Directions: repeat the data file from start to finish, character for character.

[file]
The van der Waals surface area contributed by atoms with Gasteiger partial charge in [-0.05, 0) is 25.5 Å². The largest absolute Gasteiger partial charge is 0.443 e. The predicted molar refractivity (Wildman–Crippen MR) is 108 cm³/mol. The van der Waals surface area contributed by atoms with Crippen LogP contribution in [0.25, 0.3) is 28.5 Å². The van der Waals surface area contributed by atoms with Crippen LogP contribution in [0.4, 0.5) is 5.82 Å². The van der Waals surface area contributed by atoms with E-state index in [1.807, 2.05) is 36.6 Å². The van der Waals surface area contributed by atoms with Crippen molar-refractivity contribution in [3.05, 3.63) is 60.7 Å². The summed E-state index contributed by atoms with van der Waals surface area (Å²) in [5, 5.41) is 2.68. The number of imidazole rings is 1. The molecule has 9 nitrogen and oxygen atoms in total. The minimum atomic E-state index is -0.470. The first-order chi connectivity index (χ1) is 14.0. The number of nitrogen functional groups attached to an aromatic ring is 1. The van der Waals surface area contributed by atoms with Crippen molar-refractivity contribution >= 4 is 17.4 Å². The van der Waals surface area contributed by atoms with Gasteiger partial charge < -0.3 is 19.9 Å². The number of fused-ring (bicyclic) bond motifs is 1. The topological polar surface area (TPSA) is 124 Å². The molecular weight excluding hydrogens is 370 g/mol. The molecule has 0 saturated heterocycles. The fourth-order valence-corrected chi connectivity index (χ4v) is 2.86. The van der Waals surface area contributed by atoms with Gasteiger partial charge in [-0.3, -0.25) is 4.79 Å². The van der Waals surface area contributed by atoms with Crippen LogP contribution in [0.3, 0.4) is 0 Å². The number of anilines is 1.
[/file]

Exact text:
The van der Waals surface area contributed by atoms with Gasteiger partial charge in [-0.05, 0) is 25.5 Å². The largest absolute Gasteiger partial charge is 0.443 e. The predicted molar refractivity (Wildman–Crippen MR) is 108 cm³/mol. The van der Waals surface area contributed by atoms with Crippen LogP contribution in [0.25, 0.3) is 28.5 Å². The van der Waals surface area contributed by atoms with Crippen LogP contribution in [0.4, 0.5) is 5.82 Å². The van der Waals surface area contributed by atoms with E-state index in [1.807, 2.05) is 36.6 Å². The van der Waals surface area contributed by atoms with Crippen molar-refractivity contribution in [3.05, 3.63) is 60.7 Å². The summed E-state index contributed by atoms with van der Waals surface area (Å²) in [5, 5.41) is 2.68. The number of imidazole rings is 1. The molecule has 9 nitrogen and oxygen atoms in total. The minimum atomic E-state index is -0.470. The first-order chi connectivity index (χ1) is 14.0. The number of nitrogen functional groups attached to an aromatic ring is 1. The van der Waals surface area contributed by atoms with Crippen molar-refractivity contribution >= 4 is 17.4 Å². The van der Waals surface area contributed by atoms with Gasteiger partial charge < -0.3 is 19.9 Å². The number of fused-ring (bicyclic) bond motifs is 1. The topological polar surface area (TPSA) is 124 Å². The molecular weight excluding hydrogens is 370 g/mol. The molecule has 0 saturated heterocycles. The fourth-order valence-corrected chi connectivity index (χ4v) is 2.86. The van der Waals surface area contributed by atoms with Gasteiger partial charge in [-0.3, -0.25) is 4.79 Å². The van der Waals surface area contributed by atoms with Crippen LogP contribution in [0.3, 0.4) is 0 Å². The number of anilines is 1.